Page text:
Trichorhinophalangeal syndrome (TRPS) is classified as type I or type II (Langer-Giedion syndrome), which is characterized by multiple cartilaginous exostoses. Features of TRPS that tend to overlap with Phelan-McDermid syndrome include hypotonia, intellectual deficit, bulbous nose, large or prominent ears, deep-set eyes, and thin hypoplastic toenails. Features that distinguish TRPS from Phelan-McDermid syndrome include redundant skin, prominent philtrum, thin upper lip, sparse hair, small jaw, and growth retardation. TRPS type II results from a microdeletion of 8q24.11-q24.13 leading to loss of TRPSI and EXT1. TRPS type I results from an even smaller deletion of 8q24.12. Inheritance of TRPS type I is autosomal dominant.

Smith-Magenis syndrome (SMS). Overlap between SMS and Phelan-McDermid syndrome include hypotonia, speech delay, psychomotor retardation, flat midface, and decreased sensitivity to pain. Infants with SMS also have failure to thrive, hyporeflexia, and generalized lethargy. SMS is characterized by inattention and hyperactivity, distinctive facial features, and behavioral abnormalities (significant sleep disturbance, stereotypies, and maladaptive and self-injurious behaviors) that are generally recognized after age 18 months. Self-injurious behaviors include self-hitting, self-biting, and/or skin picking, inserting foreign objects into body orifices, and yanking fingernails and/or toenails. The diagnosis of SMS is confirmed by detection of an interstitial deletion of 17p11.2 by cytogenetic analysis and/or FISH testing.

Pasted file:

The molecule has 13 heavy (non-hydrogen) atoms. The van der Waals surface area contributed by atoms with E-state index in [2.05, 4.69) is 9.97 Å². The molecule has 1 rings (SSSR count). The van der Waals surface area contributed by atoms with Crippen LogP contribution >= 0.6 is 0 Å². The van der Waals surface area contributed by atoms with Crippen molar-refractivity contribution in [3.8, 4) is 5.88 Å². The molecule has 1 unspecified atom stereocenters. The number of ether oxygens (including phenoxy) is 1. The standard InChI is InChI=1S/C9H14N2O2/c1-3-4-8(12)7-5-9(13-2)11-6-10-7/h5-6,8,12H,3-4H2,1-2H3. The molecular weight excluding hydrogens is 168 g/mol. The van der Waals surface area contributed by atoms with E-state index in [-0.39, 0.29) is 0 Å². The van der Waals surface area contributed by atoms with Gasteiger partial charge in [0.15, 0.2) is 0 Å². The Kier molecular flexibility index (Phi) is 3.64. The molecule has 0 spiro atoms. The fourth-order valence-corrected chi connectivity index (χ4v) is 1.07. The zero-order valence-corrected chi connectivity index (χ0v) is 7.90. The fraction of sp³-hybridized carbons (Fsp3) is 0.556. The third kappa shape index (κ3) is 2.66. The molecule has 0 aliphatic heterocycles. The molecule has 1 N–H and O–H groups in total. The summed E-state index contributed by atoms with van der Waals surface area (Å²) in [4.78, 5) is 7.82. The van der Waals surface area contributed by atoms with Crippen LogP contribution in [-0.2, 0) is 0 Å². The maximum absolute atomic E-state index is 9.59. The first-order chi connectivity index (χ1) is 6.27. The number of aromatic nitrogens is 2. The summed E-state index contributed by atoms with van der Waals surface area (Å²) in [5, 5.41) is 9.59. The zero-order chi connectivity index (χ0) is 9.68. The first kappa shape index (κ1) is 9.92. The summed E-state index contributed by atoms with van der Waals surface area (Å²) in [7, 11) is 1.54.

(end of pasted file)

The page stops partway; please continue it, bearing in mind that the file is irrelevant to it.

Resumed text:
Fragile X syndrome. Infants and young children with fragile X syndrome may have hypotonia, significant speech delay, and autistic-like behavior. In addition to global delays, tall stature and some facial features are similar to those of Phelan-McDermid syndrome. A male with fragile X syndrome has a characteristic appearance (large head, long face, prominent forehead and chin, protruding ears), connective tissue findings (joint laxity), and large testes (post-pubertally). Behavioral abnormalities, sometimes including autism spectrum disorder, are common. Fragile X syndrome is identified by molecular testing for the CGG repeat in FMR1. Inheritance is X-linked.